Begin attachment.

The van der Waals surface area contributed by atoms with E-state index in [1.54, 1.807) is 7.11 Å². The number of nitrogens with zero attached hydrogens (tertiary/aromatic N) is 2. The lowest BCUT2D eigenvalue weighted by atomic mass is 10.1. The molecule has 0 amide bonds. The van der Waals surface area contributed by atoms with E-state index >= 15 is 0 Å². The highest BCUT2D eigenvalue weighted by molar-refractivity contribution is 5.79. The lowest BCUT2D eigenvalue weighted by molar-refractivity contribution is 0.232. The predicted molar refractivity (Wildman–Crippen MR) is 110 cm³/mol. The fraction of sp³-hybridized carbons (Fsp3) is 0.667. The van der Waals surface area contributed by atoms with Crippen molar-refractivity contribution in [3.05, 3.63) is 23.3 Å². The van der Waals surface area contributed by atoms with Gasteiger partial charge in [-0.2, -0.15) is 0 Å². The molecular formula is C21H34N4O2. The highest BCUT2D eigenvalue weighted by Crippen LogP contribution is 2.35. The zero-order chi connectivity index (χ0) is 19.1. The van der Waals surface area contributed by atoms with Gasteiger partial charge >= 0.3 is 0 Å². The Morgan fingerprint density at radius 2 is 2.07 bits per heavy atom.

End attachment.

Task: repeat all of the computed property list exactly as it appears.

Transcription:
The van der Waals surface area contributed by atoms with E-state index in [1.54, 1.807) is 7.11 Å². The number of nitrogens with zero attached hydrogens (tertiary/aromatic N) is 2. The lowest BCUT2D eigenvalue weighted by atomic mass is 10.1. The molecule has 0 amide bonds. The van der Waals surface area contributed by atoms with E-state index >= 15 is 0 Å². The highest BCUT2D eigenvalue weighted by molar-refractivity contribution is 5.79. The lowest BCUT2D eigenvalue weighted by molar-refractivity contribution is 0.232. The predicted molar refractivity (Wildman–Crippen MR) is 110 cm³/mol. The fraction of sp³-hybridized carbons (Fsp3) is 0.667. The van der Waals surface area contributed by atoms with Crippen molar-refractivity contribution in [3.05, 3.63) is 23.3 Å². The van der Waals surface area contributed by atoms with Gasteiger partial charge in [-0.2, -0.15) is 0 Å². The molecular formula is C21H34N4O2. The highest BCUT2D eigenvalue weighted by Crippen LogP contribution is 2.35. The zero-order chi connectivity index (χ0) is 19.1. The van der Waals surface area contributed by atoms with Gasteiger partial charge >= 0.3 is 0 Å². The Morgan fingerprint density at radius 2 is 2.07 bits per heavy atom.